The Value of Sleep: Deprivation and the Common Cold

The Value of Sleep: Deprivation and the Common Cold

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Sleep is important for everyone—it helps us function properly throughout the day and keeps us healthy. A new study published in the journal Sleep reinforces the important of getting enough sleep. Researchers demonstrated that not getting enough sleep could increase a person’s risk of catching a cold.

In their report, researchers state that, “people who only get 6 hours of sleep a night or less are four times more likely to catch a cold after exposure to the virus than people that get 7 or more hours of sleep a night.” The study’s leader author, Aric Prather is a professor of Psychiatry at the University of California-San Francisco. Prather states that, “Short sleep was more important than any other factor in predicting subjects’ likelihood of catching cold. It didn’t matter how old people were, their stress levels, their race, education, or income. It didn’t matter if the were a smoker. With all those things taken into account, statistically sleep still carried the day.”

The Centers for Disease Control and Prevention has previously stated that insufficient sleep constitutes a public health epidemic, linking exhaustion with motor vehicle accidents, industrial disasters, and occupational errors. Other studies have reported that poor sleep may also be linked to poor metabolic health and raising a person’s risk of heart attack and stroke. Insufficient sleep is all too common in the United States. The National Sleep Foundation says that, “1 in 5 Americans obtain less than 6 hours sleep on an average work night.”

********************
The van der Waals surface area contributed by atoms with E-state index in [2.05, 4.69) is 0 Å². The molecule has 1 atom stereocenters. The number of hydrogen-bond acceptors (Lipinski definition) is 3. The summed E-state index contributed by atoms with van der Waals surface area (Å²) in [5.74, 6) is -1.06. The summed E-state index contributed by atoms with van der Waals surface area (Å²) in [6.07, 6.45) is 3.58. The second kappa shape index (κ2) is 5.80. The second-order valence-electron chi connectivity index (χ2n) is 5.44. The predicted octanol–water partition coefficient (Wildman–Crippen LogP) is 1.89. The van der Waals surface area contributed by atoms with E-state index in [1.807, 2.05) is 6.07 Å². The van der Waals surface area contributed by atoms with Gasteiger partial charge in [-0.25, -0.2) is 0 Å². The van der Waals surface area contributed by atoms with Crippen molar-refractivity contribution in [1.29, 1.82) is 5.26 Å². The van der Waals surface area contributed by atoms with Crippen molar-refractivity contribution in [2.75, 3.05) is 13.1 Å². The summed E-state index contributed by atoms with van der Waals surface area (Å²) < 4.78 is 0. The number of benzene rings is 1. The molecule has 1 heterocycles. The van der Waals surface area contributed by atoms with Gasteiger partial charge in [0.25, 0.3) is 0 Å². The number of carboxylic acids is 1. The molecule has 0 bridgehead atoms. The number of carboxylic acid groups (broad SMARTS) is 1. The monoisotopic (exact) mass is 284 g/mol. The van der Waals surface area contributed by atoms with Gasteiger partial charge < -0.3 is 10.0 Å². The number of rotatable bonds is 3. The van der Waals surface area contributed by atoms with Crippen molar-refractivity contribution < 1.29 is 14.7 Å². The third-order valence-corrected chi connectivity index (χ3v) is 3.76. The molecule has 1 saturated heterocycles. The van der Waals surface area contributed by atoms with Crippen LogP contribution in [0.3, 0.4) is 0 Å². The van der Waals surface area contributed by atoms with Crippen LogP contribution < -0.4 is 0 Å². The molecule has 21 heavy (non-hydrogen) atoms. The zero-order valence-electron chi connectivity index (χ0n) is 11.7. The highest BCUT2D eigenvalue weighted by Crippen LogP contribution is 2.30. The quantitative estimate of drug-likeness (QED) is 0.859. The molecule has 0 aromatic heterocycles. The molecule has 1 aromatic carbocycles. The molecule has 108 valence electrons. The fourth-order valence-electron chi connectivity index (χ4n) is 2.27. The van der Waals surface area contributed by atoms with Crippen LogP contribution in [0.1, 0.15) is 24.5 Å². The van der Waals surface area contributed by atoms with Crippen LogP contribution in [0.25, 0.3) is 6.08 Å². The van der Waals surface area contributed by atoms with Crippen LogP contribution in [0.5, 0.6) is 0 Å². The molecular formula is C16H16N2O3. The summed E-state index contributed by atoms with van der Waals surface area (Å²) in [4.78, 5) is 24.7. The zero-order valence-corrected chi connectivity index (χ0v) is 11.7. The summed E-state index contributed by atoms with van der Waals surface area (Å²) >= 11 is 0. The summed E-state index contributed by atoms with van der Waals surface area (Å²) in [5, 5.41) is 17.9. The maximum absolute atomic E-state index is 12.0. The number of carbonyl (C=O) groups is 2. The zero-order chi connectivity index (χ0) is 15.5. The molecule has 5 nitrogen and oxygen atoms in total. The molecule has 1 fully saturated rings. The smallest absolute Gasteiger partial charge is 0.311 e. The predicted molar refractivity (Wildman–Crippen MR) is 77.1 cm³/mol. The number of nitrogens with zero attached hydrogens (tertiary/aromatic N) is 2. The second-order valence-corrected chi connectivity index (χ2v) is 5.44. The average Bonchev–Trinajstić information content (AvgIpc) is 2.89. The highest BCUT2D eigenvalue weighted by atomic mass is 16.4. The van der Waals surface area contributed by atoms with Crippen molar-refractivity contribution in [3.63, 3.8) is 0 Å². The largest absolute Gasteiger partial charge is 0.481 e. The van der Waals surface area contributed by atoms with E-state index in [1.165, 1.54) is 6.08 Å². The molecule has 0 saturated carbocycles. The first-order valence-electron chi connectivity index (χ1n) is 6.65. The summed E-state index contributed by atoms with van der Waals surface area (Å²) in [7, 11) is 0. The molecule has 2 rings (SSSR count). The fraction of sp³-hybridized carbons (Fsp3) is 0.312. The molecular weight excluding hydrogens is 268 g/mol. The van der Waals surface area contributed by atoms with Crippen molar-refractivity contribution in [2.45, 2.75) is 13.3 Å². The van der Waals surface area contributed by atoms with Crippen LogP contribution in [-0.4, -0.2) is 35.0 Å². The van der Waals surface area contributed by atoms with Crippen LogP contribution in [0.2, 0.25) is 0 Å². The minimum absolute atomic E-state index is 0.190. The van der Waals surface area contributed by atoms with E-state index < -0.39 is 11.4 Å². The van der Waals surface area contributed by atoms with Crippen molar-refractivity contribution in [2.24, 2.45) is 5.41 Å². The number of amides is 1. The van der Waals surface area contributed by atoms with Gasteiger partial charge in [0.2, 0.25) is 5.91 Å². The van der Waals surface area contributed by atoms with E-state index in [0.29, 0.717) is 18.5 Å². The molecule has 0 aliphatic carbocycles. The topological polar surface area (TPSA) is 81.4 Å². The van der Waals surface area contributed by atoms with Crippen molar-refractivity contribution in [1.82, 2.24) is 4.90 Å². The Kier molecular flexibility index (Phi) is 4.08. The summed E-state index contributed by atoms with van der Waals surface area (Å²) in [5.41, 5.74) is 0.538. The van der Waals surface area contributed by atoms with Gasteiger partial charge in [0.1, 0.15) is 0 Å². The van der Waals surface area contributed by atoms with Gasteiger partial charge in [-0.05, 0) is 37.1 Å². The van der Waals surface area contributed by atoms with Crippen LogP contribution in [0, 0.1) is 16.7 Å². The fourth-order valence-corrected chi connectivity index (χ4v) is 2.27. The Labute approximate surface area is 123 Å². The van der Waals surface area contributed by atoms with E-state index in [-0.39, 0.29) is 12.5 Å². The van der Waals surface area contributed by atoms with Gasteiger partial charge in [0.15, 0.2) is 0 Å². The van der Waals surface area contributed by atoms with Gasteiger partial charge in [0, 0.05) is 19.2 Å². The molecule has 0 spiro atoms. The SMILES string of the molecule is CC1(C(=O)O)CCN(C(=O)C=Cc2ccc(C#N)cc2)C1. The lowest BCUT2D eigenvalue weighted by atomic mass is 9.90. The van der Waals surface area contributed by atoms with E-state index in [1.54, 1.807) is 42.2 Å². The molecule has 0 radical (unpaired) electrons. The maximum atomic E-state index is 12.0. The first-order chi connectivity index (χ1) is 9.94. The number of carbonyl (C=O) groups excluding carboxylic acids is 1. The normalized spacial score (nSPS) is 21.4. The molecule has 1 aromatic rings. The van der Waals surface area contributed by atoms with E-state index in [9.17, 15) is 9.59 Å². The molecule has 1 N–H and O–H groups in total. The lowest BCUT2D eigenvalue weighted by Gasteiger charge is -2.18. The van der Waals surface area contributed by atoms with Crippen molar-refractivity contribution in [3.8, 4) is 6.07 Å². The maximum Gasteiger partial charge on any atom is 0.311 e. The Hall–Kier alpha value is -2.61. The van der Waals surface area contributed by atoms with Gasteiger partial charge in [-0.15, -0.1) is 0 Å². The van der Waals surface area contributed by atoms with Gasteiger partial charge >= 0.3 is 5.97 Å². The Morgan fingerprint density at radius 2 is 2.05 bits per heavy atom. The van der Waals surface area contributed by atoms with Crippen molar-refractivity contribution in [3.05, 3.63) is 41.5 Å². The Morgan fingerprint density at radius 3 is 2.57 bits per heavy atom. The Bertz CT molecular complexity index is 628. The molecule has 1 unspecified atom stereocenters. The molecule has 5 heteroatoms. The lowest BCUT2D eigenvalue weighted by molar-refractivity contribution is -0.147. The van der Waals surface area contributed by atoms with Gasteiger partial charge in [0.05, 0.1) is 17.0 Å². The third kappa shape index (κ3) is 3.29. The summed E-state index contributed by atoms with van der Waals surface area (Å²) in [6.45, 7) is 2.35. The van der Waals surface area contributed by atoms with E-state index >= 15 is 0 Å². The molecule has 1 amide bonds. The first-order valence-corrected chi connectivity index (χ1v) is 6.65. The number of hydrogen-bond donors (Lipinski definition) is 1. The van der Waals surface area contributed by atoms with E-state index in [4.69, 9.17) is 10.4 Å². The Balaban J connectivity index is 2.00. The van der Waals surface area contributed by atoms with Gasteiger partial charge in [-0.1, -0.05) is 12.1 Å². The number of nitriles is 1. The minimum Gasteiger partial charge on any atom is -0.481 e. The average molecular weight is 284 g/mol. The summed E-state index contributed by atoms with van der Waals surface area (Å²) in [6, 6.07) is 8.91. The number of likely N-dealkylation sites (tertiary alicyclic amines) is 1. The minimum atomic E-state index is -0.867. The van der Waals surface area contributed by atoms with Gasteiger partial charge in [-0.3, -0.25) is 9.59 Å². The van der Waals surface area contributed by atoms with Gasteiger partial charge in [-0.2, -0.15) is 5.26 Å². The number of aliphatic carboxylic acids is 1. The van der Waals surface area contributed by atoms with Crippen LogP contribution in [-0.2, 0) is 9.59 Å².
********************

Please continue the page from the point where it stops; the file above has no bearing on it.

In Prather’s study, 164 participants were given the common cold virus via nasal drops. Researchers then analyzed the factors that affected the body’s capacity to fight the virus off. Participants were monitored for a week and had mucus samples taken every day to assess the virus’s progress. Participants also underwent a two-month pre-trial screening to observe their normal sleep habits. Dr. Prather explained that, “one of the strengths of the study is that it is based on the participant’s usual sleep cycles rather than artificially depriving the volunteers of sleep. This could be a typical week for someone during cold season.” Those who normally got less than 6 hours were 4.2 times more likely to catch a cold than participants who got 7 hours or more of shuteye. Participants who slept less than 5 hours were 4.5 times more likely to get sick.

While culture is still busy—valuing work over relaxation—more studies like this one could reinforce the importance of getting enough sleep. If you’re worried about sleep habits and are looking for ways to improve your overall health, contact your doctor at the Medical Alliance of Southern New Jersey today.